Betis Church in Guagua, Pampanga, is set to implement measures to prevent illicit traffic of its movable properties, following the theft of the centuries-old ivory image of the Child Jesus last January, around the feast day of the Santo Niño.
According to parish secretary Maricar Antona, the image of the Santo Niño cradled by the Virgen de la Consolacion y Correa was stolen inside the church while the Marian icon was being propped on a carroza for the traditional procession.
Antona said the image was successfully retrieved in Manila a week later.
But because of the incident, closed-circuit television (CCTV) cameras will be installed, and security tightened in and around the church dedicated to St. James the Apostle, said Betis Parish Pastoral Council president Banjo Serrano.
“We will also increase security during fiestas, especially for the procession,” he noted.
There are plans to make a replica of the centuries-old icon of the Virgen de la Correa with the Santo Niño for use during processions, Serrano added.
Fr. Ted Torralba of the Catholic Bishops Conference of the Philippines Permanent Committee for the Cultural Heritage of the Church said the main preventive measure (not just in the case of Betis) is the documentation of each movable cultural object in a church.
This, he said, involves inventory and catalogue.
Torralba added that when theft occurs, the incident should be reported to the police which should conduct an investigation.
There also must be a news blast and the information should be reported likewise to the National Museum’s desk on illicit trafficking of cultural properties.
The Church of Betis is always closed except for events like Eucharistic celebrations, weddings and baptisms.
On ordinary days, a parishioner or a visitor has to pass through the door of the adjacent convent and ask permission from the guard to enter. Once approved, the guard will then open the lock of a side door that serves as access going inside the church.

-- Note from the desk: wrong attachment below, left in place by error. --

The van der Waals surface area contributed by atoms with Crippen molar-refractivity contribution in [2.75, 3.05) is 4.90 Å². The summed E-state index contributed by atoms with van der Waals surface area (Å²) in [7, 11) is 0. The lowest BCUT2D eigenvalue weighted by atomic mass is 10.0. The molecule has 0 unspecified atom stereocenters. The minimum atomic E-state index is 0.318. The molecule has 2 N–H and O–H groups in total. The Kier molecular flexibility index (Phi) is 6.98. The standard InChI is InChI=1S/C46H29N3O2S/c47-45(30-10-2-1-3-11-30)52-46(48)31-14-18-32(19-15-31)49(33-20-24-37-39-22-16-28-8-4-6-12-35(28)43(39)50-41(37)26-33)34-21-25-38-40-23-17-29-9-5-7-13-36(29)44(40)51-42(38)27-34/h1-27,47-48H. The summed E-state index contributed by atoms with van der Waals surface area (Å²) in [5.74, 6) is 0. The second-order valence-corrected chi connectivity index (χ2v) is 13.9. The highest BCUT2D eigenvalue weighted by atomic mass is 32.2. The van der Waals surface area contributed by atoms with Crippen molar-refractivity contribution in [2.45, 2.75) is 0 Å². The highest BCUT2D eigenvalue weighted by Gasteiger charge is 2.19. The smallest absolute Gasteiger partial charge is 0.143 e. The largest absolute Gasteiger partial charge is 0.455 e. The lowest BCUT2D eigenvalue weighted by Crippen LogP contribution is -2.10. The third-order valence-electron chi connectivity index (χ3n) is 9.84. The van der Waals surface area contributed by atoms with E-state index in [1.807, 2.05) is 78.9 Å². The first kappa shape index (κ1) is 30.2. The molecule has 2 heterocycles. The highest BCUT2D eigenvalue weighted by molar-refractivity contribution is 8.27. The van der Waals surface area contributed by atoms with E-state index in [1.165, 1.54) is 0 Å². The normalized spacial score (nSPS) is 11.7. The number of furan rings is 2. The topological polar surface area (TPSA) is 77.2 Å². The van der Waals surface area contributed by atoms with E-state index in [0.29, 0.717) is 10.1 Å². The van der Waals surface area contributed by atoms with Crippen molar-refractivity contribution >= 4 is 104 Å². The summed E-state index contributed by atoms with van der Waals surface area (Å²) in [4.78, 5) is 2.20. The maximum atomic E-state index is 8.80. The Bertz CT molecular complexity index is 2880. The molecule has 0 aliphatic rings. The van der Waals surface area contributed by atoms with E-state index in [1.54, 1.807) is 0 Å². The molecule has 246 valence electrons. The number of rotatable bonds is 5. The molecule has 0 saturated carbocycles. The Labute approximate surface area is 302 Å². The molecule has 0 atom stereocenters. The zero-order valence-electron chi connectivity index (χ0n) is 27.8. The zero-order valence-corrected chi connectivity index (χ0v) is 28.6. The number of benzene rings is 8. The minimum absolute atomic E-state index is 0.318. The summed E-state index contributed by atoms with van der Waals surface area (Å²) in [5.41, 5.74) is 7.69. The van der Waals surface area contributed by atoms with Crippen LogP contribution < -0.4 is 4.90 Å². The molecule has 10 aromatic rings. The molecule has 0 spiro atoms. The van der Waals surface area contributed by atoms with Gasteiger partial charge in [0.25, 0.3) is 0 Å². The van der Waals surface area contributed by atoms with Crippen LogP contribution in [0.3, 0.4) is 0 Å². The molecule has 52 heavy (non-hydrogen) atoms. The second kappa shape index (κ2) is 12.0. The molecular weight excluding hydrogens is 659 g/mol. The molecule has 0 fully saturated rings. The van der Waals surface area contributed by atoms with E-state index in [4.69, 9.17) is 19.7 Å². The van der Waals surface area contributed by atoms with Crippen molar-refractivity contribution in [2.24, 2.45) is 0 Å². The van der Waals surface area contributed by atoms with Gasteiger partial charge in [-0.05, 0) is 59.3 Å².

This also applies to the Parish Museum located in the convent.
“The policy has long been implemented, so we need to be informed in advance for the church to be opened,” said Serrano.
National cultural treasure
Built during the mid-18th century, Betis Church is a combination of baroque and neoclassic styles.
The wooden main door, which is protected with a screen mounted on steel frames, and the door of the convent, are intricately carved.
The walls and the ceiling have beautiful paintings done by the 19th-century artist Simon Flores and the prewar father-and-son team of Macario and Jose Ligon.
Interestingly, the carvings of the main door depict Jacob’s Dream while the ceiling and dome paintings are interpretations of other episodes in the Bible.
The church is also one of few in the country that has wooden flooring, although now under threat from constant flooding. The surrounding areas have been elevated as a result of lahar that flowed after Mount Pinatubo’s eruption in 1991.
On its patio is an artesian well built in the last quarter of the 19th century.
The National Museum declared Betis Church a National Cultural Treasure in 2001.
Recently, a team from the National Commission for Culture and the Arts’ Project Kisame did a digitization of the works of art inside the church, especially those on the ceiling.
Meanwhile, heritage conservator Billy Ray Malacura denied saying that intense religious devotion fanned the theft and illegal traffic in religious images.
He said he was merely emphasizing that church leaders should be vigilant in protecting their sacred cultural images and material objects from theft and damage through proper inventory and documentation.
Malacura said santo owners refused his documentation requests during Holy Week after the article came out. He asked for correction of the matter.